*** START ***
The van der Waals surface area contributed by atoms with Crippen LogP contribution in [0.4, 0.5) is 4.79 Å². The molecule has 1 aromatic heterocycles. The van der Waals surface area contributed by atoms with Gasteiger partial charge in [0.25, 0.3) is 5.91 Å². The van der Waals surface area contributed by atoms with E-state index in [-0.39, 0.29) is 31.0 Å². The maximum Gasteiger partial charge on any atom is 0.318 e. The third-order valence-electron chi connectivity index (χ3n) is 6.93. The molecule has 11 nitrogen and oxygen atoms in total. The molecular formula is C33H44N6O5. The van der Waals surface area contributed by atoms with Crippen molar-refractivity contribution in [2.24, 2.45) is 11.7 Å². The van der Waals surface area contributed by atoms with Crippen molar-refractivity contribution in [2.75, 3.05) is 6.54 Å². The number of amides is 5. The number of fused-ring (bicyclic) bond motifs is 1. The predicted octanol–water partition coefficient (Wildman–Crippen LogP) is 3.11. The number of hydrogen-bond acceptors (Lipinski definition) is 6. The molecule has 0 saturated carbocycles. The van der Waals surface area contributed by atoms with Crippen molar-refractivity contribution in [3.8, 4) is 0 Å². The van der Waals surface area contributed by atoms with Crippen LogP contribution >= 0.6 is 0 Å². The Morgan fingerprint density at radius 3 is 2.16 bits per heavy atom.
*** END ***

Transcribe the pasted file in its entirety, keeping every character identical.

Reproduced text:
The van der Waals surface area contributed by atoms with Crippen LogP contribution in [0.4, 0.5) is 4.79 Å². The molecule has 1 aromatic heterocycles. The van der Waals surface area contributed by atoms with Gasteiger partial charge in [0.25, 0.3) is 5.91 Å². The van der Waals surface area contributed by atoms with E-state index in [-0.39, 0.29) is 31.0 Å². The maximum Gasteiger partial charge on any atom is 0.318 e. The third-order valence-electron chi connectivity index (χ3n) is 6.93. The molecule has 11 nitrogen and oxygen atoms in total. The molecular formula is C33H44N6O5. The van der Waals surface area contributed by atoms with Crippen molar-refractivity contribution in [2.24, 2.45) is 11.7 Å². The van der Waals surface area contributed by atoms with Crippen molar-refractivity contribution in [2.75, 3.05) is 6.54 Å². The number of amides is 5. The number of fused-ring (bicyclic) bond motifs is 1. The predicted octanol–water partition coefficient (Wildman–Crippen LogP) is 3.11. The number of hydrogen-bond acceptors (Lipinski definition) is 6. The molecule has 0 saturated carbocycles. The van der Waals surface area contributed by atoms with Crippen molar-refractivity contribution in [3.8, 4) is 0 Å². The van der Waals surface area contributed by atoms with Crippen LogP contribution >= 0.6 is 0 Å². The Morgan fingerprint density at radius 3 is 2.16 bits per heavy atom.